professional performance

We define 'professional performance' as the component of professional responsibility stemming from the practice of design itself: this includes all the body of professional knowledge that is specific to design and capacities necessary to provide high standard design services.

Designers have a professional responsibility to create good designs. It is the designer’s responsibility to maintain the highest quality of service, creating designs that serve and even delight users and always benefit them. This is done by adhering to design methodologies and assuring that all parts of the process, from research to final deliverable, are done adequately and thoroughly. Design solutions should be appropriate, intuitive, necessary and useable. Evaluation of a good design does not end with the targeted individual user or paying client but includes the impact of the design in terms of its production, as well as the economic, social, cultural and environmental impacts of the design—throughout its life cycle.

Not all design is ‘good’. Beyond its narrowly intended function, the outcome—the design—must consider the social, cultural, economic and environmental impact as integral parts of the solution. Designs have enormous impact on society and on our planet, often far beyond the intentions and reach of a particular product or message. A worthwhile design creates value. A poorly conceived design causes damage. Designers must not take their responsibilities trivially. Only a small percentage of designs can accurately be described as meeting all these criteria, meaning that ‘good design’ is rare.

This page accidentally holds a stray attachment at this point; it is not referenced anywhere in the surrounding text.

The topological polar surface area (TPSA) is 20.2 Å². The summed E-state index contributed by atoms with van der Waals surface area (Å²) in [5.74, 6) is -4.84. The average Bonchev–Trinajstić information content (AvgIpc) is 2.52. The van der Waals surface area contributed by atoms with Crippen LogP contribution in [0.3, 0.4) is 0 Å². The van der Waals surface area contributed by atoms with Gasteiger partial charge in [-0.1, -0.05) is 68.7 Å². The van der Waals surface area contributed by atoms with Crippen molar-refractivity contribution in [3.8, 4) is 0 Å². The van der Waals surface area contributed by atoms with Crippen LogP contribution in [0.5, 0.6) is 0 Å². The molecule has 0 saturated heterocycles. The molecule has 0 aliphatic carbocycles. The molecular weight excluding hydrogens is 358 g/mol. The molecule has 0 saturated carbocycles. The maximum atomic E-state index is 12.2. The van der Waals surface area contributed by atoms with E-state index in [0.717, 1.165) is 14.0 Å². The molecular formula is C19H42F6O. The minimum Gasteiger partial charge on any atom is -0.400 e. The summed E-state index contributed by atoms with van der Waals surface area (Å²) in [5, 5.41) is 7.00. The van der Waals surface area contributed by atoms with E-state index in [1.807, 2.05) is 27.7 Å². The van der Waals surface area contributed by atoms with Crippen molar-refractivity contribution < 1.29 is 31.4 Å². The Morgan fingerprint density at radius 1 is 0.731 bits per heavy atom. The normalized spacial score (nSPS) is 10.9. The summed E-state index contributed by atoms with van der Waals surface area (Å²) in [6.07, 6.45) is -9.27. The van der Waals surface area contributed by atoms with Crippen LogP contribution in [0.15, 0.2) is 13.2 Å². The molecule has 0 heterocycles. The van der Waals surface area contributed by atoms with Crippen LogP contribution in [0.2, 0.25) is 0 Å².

After receiving formal education in institutions of higher education, where most designers obtain a foundation for practice, in order
to maintain and grow these competencies, designers have a professional obligation to continuously update their knowledge and skills. This could mean training in new technologies, keeping up with recent environmental impact science (pertaining to materials, manufacturing technologies and life-cycle impacts
like energy usage and end-of-life), researching evolving social and cultural trends, keeping up with changing legal frameworks or understanding the psychological and physiological impacts of their designs.

It is easy to fall in love with our ideas, but we do not design for
our own pleasure. Good design comes from the ability to accept and value criticism, be open-minded, work in teams, and listen (to experts, to the client, to the end user, their peers, their collaborators and the general public).